“You do not pay the price of success, you enjoy the price of success.” — Zig Ziglar

What’s the real price of your dreams?

If you haven’t figured out the actual price of your dreams, then you keep them out of reach.

Your subconscious mind won’t buy in to your dreams if you don’t give it some real numbers or something specific to work with.

And the price of even your wildest dreams might not be as much as you expected.

In the book, MONEY Master the Game: 7 Simple Steps to Financial Freedom, Tony Robbins walks through helping a young entrepreneur translate their dream of living like a billionaire into what their lifestyle might actually cost.

A Private Jet Example

Tony Robbins walks the young Entrepreneur through how owning a private jet would be far more expensive than renting one.

Via MONEY Master the Game:

“I started by asking my young friend what his lifestyle would be like if he had a billion dollars.  He thought for a moment and then said, ‘I’d have my own Gulfstream!’
‘Your own jet!’ I sad.  ‘Where will you fly to?’
He said, ‘Well, I live in New York.  I’d probably fly down to the Bahamas.  And I’d probably fly to L.A. for some meetings.’
I had him write down how many times he’d fly in a year, and the figured it was probably a maximum of 12 flights.  And how much would a jet cost him? We looked it up and a long-distance Gulfstream G650 would cost him about $ 65 million; a slightly used Gulfstream IV would only set him back about $ 10 million.  Not including fuel, maintenance, and crew.  Then we looked up the cost of chartering a private jet instead of owning one: a midsize jet was all he really needed for himself and three family members to fly, and that’s around $ 2,500 an hour.  He would be flying for maybe 100 hours a year for a grand total of $ 250,000 per year, or around $ 5,000 per hour; or $ 500,000 if he wanted to fly by Gulfstream on every flight–still far less than the annual price of maintenance on many jets, and at a cost that would be less than 1% of the cost of buying that Gulfstream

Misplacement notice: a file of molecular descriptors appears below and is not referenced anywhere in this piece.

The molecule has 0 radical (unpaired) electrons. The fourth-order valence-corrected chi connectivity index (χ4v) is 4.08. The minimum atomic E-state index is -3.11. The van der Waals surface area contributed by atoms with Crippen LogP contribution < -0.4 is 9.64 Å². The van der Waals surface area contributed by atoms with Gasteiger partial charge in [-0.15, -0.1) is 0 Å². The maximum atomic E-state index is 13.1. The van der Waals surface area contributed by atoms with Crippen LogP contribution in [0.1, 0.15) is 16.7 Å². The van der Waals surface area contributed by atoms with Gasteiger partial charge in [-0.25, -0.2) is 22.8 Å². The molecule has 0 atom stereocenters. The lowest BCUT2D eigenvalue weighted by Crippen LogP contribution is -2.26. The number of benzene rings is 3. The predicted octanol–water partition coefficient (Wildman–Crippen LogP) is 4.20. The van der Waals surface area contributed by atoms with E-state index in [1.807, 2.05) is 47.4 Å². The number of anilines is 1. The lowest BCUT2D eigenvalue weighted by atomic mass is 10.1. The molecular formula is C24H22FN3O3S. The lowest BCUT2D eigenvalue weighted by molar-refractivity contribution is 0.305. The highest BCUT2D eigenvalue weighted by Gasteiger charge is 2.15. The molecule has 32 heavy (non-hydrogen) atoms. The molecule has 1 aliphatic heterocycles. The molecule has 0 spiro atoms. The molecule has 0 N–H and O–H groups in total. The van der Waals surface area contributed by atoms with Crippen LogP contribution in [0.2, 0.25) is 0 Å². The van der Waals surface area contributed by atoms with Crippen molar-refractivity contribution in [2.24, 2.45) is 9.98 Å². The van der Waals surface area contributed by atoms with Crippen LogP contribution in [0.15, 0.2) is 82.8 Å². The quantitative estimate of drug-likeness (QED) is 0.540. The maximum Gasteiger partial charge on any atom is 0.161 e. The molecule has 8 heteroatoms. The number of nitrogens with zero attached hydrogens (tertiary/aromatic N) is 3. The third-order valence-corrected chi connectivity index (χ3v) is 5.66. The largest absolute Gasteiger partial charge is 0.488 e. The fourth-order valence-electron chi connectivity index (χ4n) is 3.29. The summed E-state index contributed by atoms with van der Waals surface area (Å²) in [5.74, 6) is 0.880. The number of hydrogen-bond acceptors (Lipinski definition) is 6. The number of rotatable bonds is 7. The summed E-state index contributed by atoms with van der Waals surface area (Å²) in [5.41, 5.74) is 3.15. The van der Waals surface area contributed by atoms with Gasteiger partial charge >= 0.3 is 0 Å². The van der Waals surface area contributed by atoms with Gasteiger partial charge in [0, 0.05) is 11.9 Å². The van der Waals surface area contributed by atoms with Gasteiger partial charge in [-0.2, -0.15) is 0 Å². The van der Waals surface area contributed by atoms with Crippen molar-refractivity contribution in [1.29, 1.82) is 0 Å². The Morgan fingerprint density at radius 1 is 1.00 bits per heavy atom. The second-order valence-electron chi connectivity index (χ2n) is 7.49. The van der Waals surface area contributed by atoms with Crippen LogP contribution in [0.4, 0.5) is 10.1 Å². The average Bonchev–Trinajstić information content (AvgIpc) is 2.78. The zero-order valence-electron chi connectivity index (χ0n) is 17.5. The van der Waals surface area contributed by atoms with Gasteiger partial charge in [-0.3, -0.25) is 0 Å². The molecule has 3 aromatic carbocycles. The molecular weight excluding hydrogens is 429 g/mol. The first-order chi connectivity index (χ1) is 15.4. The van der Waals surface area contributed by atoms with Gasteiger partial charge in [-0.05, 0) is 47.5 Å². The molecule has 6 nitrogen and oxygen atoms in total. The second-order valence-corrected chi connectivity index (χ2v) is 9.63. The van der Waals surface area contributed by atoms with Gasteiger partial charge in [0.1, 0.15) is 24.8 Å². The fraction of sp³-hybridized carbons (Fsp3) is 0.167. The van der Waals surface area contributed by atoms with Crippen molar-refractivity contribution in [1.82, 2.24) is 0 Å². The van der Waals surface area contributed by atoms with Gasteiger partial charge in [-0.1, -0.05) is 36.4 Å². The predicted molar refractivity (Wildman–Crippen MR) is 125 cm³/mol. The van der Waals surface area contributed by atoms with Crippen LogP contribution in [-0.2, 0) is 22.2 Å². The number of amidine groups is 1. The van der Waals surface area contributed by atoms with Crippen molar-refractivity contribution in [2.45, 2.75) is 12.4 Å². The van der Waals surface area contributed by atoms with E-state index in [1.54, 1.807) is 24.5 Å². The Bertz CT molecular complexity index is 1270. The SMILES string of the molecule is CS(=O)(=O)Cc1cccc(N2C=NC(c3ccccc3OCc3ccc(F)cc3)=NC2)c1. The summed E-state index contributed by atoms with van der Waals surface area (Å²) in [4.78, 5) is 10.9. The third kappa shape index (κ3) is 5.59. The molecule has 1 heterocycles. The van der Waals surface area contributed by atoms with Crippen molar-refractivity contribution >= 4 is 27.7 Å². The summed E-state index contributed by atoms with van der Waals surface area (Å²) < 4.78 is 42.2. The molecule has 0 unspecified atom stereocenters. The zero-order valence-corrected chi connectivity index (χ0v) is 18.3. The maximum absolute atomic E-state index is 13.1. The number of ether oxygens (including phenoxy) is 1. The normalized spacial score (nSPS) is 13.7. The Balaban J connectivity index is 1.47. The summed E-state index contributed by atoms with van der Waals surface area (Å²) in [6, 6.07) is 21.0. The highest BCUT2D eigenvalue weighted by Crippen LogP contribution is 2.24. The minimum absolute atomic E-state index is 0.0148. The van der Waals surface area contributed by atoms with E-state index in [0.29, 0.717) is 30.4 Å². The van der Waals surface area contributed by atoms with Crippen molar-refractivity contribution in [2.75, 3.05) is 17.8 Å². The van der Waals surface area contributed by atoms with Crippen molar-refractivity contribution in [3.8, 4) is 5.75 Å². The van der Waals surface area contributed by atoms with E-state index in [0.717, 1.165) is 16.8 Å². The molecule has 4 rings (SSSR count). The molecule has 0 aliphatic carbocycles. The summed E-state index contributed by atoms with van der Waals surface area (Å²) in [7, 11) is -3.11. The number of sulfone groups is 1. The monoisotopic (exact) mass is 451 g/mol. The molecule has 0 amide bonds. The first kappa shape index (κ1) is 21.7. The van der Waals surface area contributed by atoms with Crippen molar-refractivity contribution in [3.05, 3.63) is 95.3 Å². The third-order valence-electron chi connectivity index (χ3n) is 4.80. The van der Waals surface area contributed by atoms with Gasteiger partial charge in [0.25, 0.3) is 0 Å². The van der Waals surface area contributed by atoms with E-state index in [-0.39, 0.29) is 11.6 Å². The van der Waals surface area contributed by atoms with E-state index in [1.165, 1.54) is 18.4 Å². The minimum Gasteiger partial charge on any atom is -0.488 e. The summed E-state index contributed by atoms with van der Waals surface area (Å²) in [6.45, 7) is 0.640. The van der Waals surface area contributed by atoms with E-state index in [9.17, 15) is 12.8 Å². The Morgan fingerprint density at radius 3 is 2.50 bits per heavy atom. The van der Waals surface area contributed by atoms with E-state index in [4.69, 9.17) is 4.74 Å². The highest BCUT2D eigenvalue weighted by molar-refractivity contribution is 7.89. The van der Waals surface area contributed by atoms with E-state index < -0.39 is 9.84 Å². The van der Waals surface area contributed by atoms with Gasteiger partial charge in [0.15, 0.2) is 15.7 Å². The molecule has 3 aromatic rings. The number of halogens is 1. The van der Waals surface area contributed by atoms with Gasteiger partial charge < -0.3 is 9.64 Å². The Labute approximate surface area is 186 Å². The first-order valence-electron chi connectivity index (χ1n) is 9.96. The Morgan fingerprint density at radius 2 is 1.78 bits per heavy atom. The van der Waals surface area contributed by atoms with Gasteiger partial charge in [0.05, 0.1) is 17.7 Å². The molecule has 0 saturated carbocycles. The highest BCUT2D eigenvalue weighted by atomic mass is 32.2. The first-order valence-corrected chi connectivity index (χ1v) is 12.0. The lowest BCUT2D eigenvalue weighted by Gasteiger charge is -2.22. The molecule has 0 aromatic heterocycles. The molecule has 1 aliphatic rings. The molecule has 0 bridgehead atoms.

Even from the stage, I could see his eyes lighting up and his mind working.”

A Private Island Example

Next, Tony Robbins walks through how the young Entrepreneur might be better off renting a private island versus trying to buy one.

Via MONEY Master the Game:

“’So what else would you buy with your billion dollars?’ I asked.
‘A private island!’
That was something I could relate to.  I own a small island paradise in the country of Fiji.  It was a wild dream I had in my life to find an escape someday where I could take my family and friends and live.  In my early 20s, I traveled to islands all over the world searching for my Shangri-La.  When I arrived in Fiji, I found it.  A place with not only magnificent beauty but beautiful souls as well.  I couldn’t afford it at the time, but I bought a piece of a little backpacker resort with 125 acres on the island.  I really didn’t have the money, and it probably wasn’t the best investment at first.  But it was part of what I call my Dream Bucket–something you’ll learn about later in this book.  Still, I made it happen, and I’m proud to say that over the years, I’ve purchased and converted it into a protected ecological preserve with over 500 acres of land and nearly three miles of ocean frontage.  I’ve turned Namale Resort and Spa into the number one resort in Fuji for the last decade, and it’s consistently rated among the top ten resorts in the South Pacific.  But how often do I visit this paradise? With my crazy schedule, maybe four to six weeks a year.  So my dream has come true: everybody else has a great time there!